By Peter Grose
The untold tale of an remoted French neighborhood that banded jointly to supply sanctuary and shield to over 3,500 Jews within the throes of global battle II
Nobody requested questions, no one demanded cash. Villagers lied, coated up, procrastinated and hid, yet most significantly they welcomed.
This is the tale of an remoted group within the top reaches of the Loire Valley that conspired to save lots of the lives of 3,500 Jews less than the noses of the Germans and the warriors of Vichy France. it's the tale of a pacifist Protestant pastor who broke legislation and defied orders to guard the lives of overall strangers. it's the tale of an eighteen-year-old Jewish boy from great who cast 5,000 units of fake id papers to save lots of different Jews and French Resistance combatants from the Nazi focus camps. And it's the tale of a group of excellent women and men who provided sanctuary, kindness, unity and hospitality to humans in determined want, understanding complete good the results to themselves.
Powerful and richly instructed, a very good position to conceal speaks to the goodness and braveness of normal humans in outstanding conditions. eight pages of B&W illustrations
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Extra resources for A Good Place to Hide: How One French Community Saved Thousands of Lives in World War II
W. camp,” Secret, declassified in 1994. W. camp,” Secret, no date (January or February 1945). NARA, RG226, Entry 210, Box 175, Folder 6, Document Number 007902/002, p. 6. Ibid. The best study of Ukrainian occupation newspapers is Kostiantyn Kurylyshyn and Iaroslav R. ): za materialamy ukrainomovnoi lehal’noi presy (L’viv: L’vivs’ka natsional’na naukova biblioteka imeni V. Stefanyka, 2010). , A. V. Okorokov, Osobyi front: nemetskaia propaganda na Vostochnom fronte v gody Vtori mirovoi voiny (Moscow: Russkii put’, 2007); Robert Edwin Herzstein, “Anti-Jewish Propaganda in the Orel Region of Great Russia, 1942–1943: The German Army and Its Russian Collaborators,” Simon Wiesenthal Center Annual Vol.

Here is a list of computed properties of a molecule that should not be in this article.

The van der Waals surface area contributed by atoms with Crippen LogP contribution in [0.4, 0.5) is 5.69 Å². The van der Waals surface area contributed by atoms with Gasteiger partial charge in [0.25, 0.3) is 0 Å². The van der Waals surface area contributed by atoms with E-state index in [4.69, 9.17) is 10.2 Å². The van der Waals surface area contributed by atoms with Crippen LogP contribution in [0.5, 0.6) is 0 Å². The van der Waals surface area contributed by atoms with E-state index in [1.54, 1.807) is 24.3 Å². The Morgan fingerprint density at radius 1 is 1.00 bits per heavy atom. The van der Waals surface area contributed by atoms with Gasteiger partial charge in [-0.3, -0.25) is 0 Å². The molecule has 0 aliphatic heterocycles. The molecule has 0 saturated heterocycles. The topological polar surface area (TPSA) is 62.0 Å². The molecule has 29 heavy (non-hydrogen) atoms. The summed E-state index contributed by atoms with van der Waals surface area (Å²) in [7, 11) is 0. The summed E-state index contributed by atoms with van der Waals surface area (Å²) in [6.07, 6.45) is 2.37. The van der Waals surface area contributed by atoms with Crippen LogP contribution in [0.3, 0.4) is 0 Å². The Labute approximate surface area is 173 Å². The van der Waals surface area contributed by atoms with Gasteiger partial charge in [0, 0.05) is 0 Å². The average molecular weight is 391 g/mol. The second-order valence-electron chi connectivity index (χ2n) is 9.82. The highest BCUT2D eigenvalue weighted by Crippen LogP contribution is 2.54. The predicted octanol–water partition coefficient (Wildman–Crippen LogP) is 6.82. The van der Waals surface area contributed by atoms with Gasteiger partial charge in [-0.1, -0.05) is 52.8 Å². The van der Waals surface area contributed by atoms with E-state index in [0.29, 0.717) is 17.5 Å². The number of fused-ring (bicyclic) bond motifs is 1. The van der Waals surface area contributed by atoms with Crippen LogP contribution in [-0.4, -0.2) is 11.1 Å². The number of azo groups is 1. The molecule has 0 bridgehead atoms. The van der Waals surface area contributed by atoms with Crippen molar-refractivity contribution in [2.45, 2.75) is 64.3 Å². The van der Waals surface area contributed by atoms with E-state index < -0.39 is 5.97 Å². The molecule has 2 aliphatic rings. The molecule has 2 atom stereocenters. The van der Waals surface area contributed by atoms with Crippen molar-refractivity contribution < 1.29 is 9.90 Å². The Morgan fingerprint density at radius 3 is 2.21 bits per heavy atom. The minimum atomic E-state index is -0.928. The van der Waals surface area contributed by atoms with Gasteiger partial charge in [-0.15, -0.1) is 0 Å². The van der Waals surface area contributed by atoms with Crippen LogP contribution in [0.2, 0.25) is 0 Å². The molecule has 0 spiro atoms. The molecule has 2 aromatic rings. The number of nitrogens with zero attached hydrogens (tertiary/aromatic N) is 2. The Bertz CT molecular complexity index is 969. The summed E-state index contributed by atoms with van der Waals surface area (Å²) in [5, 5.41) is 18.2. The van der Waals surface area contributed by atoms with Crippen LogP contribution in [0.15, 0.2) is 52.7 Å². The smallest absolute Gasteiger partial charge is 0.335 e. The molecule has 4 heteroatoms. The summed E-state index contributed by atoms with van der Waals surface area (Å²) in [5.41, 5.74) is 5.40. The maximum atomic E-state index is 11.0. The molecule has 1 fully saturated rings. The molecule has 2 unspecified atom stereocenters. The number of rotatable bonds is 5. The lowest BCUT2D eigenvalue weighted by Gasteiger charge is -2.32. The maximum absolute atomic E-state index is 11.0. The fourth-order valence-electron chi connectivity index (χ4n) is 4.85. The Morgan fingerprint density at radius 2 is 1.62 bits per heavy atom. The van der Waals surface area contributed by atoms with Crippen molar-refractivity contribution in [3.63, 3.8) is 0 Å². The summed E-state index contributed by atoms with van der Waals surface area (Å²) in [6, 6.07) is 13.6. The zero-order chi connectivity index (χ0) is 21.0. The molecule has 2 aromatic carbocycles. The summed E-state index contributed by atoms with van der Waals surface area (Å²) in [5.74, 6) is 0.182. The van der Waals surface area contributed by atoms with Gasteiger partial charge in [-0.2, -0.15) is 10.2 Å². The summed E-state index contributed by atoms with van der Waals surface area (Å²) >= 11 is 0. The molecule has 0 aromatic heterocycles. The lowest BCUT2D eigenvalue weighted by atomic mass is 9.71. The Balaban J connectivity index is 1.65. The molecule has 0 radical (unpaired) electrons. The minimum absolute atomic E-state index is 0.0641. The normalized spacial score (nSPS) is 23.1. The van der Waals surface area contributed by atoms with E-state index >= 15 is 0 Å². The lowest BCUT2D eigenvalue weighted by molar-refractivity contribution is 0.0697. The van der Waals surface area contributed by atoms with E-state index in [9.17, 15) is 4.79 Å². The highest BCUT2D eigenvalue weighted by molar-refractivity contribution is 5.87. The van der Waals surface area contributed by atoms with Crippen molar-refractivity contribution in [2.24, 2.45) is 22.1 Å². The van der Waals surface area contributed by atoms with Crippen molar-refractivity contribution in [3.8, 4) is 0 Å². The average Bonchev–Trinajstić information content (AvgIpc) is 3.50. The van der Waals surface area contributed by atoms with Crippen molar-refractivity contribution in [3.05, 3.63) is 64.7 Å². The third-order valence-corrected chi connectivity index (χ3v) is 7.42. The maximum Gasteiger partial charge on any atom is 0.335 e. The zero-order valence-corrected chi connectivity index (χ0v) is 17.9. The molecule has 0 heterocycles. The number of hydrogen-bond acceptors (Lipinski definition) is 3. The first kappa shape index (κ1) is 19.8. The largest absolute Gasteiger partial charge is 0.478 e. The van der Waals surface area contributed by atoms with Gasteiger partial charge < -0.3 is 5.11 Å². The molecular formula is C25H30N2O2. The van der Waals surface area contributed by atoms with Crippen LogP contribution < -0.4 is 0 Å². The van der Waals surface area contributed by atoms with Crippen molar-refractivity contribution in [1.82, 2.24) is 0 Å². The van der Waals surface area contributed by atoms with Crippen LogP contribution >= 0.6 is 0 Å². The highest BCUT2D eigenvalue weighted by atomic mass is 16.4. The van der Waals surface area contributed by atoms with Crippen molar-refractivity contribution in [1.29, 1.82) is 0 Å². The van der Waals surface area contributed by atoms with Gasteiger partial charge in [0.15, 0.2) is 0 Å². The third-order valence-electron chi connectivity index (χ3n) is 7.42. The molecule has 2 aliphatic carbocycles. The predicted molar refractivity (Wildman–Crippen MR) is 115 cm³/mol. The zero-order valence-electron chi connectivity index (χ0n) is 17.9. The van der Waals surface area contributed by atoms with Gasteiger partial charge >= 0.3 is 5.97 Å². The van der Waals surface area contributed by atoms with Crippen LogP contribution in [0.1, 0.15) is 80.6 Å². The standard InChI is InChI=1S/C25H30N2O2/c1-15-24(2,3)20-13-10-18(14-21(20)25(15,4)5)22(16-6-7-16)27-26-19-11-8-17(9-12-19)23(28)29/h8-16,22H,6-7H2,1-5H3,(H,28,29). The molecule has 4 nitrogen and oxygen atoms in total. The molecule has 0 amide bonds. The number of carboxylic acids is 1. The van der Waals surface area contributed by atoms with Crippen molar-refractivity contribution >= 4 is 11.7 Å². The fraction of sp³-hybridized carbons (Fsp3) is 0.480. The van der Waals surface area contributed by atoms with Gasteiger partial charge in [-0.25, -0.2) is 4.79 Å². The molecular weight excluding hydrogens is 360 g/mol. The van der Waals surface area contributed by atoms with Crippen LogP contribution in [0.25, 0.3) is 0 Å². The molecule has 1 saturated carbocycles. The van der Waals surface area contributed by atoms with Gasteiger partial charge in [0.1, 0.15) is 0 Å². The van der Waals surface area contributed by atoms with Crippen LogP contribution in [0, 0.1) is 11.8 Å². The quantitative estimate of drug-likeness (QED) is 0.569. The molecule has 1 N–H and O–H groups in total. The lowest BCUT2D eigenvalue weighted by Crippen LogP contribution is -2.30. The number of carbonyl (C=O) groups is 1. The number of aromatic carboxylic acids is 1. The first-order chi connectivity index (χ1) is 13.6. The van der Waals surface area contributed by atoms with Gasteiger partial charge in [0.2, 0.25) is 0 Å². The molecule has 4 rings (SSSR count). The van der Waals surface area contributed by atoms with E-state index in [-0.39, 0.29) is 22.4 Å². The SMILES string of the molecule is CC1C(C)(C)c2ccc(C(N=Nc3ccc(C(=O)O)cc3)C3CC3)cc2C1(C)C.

Our candles each burned differently, for some reason mine began to melt. When we left the cemetery, we left behind three burning candles. Kostia laughed nervously, but none of us saw much meaning in the extinguished candle. Who believes in death at seventeen? Two weeks later Kostia was arrested. We never saw him again, either before or after the war. [Soviet] justice was at that time quite swift, and oh so rarely just. Even now I do not know what offense Kostia committed, or whether he even committed an offense against Soviet power.
18 Shalom Yoran’s family had fled Raciaz, Poland, southeast towards Rovno in autumn 1939. On the outskirts of Rovno, they heard rumors about Soviet deportations, so they chose to avoid the larger cities and instead settled nearby, in a hamlet named Smorgon. In June 1941, Yoran turned 16—and like the Green family, fled to escape the German invasion. “As soon as it grew dark, Soviet civilians and their supporters, and the Jews, began to flee the town, heading east. ” Yoran’s goal was to reach a town with a railhead, and find space on a Soviet train heading east from there.
A Good Place to Hide: How One French Community Saved Thousands of Lives in World War II by Peter Grose